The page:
Neoliberalism’s prizing of urban consumerism, and the remaking of cities and its inner core as havens of ‘experience shopping’, also brings about a series of racial anxieties whereby certain bodies, languages and tastes become antithetical to the ideal consumer space. These bodies become repulsive and disruptive to pleasurable consumption, adding in turn another layer to how everyday neoliberal rationales induce a particular anxiety about the outsider, the new migrant, and the urban poor more broadly. Put bluntly, if Roma people show up on your carefully curated consumer street, it poses an acute challenge to neoliberal consumer aesthetics.

Left Communitarianism and the Left Behind

Amidst the historically defining advance of the above neoliberal orthodoxy, an influential counter in 1990s public commentary was the communitarian position – a left-driven critique of the increased normalisation of the market society, globalisation, and its attendant individualism. It was accordingly argued that an altruistic society which might operate beyond the terms of solipsist self-reliance and provide solidaristic reference points for its polity requires a common community bond. Considerable emphasis was placed here on the thick emotional ties of community[4] as necessary for a defence of a redistributive welfare state ideal.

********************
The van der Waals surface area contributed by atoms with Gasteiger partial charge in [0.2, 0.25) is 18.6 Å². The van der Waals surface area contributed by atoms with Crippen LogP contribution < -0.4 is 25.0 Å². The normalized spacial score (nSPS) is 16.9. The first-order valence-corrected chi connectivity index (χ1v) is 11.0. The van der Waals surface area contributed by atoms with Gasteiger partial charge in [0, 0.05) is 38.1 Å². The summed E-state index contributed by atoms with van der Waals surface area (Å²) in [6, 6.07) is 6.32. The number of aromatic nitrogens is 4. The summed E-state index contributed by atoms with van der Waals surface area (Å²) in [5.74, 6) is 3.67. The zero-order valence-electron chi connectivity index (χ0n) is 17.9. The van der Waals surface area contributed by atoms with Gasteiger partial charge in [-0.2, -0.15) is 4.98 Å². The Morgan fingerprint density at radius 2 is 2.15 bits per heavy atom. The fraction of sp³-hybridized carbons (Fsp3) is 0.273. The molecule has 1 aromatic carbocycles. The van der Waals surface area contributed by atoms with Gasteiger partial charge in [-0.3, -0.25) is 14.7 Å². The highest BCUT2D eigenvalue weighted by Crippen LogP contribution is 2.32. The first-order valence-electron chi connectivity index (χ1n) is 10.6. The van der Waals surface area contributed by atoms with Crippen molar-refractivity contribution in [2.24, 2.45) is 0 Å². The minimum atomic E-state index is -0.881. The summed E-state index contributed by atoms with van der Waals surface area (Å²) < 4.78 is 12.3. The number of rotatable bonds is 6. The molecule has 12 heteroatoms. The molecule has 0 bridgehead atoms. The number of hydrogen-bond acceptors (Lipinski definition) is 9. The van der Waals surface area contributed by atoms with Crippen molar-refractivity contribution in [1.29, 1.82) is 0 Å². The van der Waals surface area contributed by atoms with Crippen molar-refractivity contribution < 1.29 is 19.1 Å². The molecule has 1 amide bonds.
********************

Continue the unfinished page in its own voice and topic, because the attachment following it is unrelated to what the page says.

It is clear however that this communitarian critique of global capitalism’s excesses enjoys a close proximity to more avowedly nativist political discourses. For instance, there is increased talk of how a defence of the welfare state is only possible if an idea of unitary ethnic community is rejuvenated. The emergence of the tendency called Blue Labour, a communitarian school within the pre-Corbyn Labour Party, and also the general ubiquity of David Goodhart’s writing and political influence speak to this recuperated ideal of ethnic homogeneity. Goodhart’s important ‘Too Diverse?’ article in Prospect ought to be considered a particularly formative moment for a whole spate of subsequent left-leaning nationalist commentary.